In phase 2, some states administered more than 0.5 doses per 60-plus person: Tripura (1.6), Rajasthan (0.7) and Gujarat and Chhattisgarh (0.6). But several highly populated states managed less than 0.25 doses per 60-plus person: Telangana (0.16), Punjab (0.19), Uttar Pradesh (0.20), Bihar (0.22) and Tamil Nadu (0.25).
In phase 3, there were states that administered more than 0.8 doses per 45-plus person: Himachal Pradesh (0.94) and Rajasthan (0.86). But several highly populated states managed less than 0.3 doses per 45-plus population: Bihar (0.3), Uttar Pradesh (0.22) and Tamil Nadu (0.29).
The formula used by the Union government to apportion vaccines across states is not publicly available. Even if we assume that “performance” was a criterion, these variations do not make sense. For example, per 60-plus person in Phase 2, a best performer like Kerala received 0.3 doses, while Gujarat and Rajasthan received 0.6 to 0.7 doses per eligible person.
To vaccinate everyone above 18 twice by January 2022, India would need at least 69 lakh doses per day. At an average rate of 25 lakh doses per day, India would cover less than 30 per cent of the 18-plus population by January 2022. Further, at the current rate, it would be 2023 till India can vaccinate everyone above 18 years.
The existing inter-state disparities in vaccine distribution is likely to worsen with the GoI limiting its purchase to only 50 per cent after May 1. The rest would be directly purchased from vaccine companies by states and private hospitals. As a result, inter-state vaccine allocation would be drained of all social criteria and based solely on commercial considerations.
The primary constraint would be vaccine availability. A press statement of the GoI, dated May 3, tells us that the Centre will receive 18.4 crore doses from SII and BB over May, June and July, which amounts to 20 lakh doses per day. As a result, states and private hospitals together would have only 8-10 lakh doses per day left. States may even be left with less than 8 lakh doses per day if vaccine companies have external commitments and/or contracts with private hospitals. If so, availability for states is likely to be much less than 30 per cent of the total production. If there is intense competition between states over this small quantity, the already existing inter-state disparity may only exacerbate.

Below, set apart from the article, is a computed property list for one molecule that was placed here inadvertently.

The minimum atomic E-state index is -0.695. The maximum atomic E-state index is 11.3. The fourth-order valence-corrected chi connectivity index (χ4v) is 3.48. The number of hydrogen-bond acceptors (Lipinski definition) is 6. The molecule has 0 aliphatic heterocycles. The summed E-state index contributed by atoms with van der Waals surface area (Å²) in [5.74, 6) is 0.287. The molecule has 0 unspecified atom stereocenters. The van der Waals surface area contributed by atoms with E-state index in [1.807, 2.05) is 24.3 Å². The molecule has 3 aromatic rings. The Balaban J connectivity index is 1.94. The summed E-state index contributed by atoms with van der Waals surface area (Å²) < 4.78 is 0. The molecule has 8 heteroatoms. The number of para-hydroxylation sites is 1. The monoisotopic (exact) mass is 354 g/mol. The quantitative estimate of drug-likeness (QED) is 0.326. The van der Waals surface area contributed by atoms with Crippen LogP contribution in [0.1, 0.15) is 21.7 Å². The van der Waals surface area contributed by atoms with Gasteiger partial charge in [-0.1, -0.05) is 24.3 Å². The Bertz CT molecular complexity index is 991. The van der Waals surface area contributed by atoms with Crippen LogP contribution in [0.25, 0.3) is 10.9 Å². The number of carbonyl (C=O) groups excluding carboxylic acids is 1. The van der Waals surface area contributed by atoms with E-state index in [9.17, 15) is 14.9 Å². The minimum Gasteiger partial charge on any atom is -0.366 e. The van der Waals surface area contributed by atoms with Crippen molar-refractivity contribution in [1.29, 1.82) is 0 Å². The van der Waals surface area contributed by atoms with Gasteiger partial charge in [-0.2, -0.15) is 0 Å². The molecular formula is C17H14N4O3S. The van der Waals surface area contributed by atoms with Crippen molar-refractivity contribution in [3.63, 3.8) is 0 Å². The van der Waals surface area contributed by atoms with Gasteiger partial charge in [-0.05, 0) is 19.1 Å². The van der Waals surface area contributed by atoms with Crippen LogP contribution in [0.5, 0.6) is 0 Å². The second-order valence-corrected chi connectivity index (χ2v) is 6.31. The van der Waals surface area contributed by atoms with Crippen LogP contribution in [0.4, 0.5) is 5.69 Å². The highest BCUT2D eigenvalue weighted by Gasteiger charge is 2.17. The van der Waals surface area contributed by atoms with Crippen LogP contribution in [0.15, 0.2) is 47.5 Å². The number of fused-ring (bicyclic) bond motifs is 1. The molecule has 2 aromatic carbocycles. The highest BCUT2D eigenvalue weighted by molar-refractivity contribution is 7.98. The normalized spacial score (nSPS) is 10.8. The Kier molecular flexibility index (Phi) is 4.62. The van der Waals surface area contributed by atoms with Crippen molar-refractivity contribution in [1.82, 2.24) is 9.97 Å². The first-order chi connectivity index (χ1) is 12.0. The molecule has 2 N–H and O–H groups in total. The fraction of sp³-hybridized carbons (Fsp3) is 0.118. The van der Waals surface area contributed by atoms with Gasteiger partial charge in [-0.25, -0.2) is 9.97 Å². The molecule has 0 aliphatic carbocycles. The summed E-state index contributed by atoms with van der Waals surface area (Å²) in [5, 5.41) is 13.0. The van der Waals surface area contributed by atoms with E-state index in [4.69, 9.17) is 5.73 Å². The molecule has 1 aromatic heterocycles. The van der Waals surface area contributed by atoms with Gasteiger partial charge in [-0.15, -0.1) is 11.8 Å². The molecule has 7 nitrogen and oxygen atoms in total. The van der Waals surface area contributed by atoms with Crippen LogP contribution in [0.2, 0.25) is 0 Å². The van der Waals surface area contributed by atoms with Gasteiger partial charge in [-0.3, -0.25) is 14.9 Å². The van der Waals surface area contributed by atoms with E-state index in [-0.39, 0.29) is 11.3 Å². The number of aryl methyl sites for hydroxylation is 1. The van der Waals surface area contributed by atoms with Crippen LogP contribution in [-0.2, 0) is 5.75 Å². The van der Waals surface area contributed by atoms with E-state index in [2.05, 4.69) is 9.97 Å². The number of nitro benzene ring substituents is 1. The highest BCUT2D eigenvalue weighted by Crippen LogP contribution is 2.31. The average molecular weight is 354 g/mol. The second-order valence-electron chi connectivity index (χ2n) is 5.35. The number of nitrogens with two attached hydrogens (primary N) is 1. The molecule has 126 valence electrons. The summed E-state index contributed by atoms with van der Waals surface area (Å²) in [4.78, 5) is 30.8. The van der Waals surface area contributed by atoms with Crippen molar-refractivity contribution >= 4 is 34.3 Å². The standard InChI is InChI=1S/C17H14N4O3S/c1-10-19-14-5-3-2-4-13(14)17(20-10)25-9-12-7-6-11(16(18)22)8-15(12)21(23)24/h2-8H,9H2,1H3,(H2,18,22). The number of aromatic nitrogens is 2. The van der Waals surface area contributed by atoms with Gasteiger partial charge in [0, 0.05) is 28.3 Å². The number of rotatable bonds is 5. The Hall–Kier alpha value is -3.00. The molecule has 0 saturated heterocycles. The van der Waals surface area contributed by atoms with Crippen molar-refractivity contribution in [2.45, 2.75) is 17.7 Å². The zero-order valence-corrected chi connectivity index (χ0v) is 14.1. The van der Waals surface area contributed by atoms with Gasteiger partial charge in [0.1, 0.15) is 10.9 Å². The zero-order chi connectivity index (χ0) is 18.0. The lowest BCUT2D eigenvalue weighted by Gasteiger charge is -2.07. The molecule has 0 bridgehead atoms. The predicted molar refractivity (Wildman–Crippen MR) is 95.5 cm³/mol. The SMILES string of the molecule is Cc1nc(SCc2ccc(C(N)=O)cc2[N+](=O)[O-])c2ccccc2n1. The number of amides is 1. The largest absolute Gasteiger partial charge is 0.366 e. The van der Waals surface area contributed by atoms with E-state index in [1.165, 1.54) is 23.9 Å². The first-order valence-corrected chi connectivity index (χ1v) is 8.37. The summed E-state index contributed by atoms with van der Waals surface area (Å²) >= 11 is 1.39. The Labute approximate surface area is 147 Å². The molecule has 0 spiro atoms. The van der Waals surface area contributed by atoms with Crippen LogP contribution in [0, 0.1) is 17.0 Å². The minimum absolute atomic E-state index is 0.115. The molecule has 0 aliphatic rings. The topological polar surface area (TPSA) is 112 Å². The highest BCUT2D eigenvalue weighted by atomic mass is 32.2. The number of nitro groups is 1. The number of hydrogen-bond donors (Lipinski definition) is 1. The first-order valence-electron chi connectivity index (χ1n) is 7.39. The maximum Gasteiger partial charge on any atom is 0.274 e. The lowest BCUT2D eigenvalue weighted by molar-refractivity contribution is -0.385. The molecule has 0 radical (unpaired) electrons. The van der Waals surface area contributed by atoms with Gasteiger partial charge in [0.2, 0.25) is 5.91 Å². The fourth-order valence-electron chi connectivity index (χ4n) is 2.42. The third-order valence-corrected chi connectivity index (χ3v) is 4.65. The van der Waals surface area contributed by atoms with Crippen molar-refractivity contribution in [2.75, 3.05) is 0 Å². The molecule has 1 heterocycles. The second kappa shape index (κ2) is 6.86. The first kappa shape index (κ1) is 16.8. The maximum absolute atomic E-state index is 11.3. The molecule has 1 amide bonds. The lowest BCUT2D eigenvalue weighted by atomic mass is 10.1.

In sum, GoI’s grand claims on vaccination are weak on evidence. Its vaccination plans were flawed on multiple counts. It is still not late. In phase 4, it should retreat from commercialisation of vaccine policy; it should consider compulsory licensing and mass production of vaccines; it should procure the vaccines directly from manufacturers and provide these free of cost to states; and a transparent and socially desirable formula should be used to distribute vaccines to states.
This article first appeared in the print edition on May 6, 2021 under the title ‘Vaccine reality check’. Ramakumar is professor, TISS, Mumbai; Kanitkar is associate professor, NIAS, Bangalore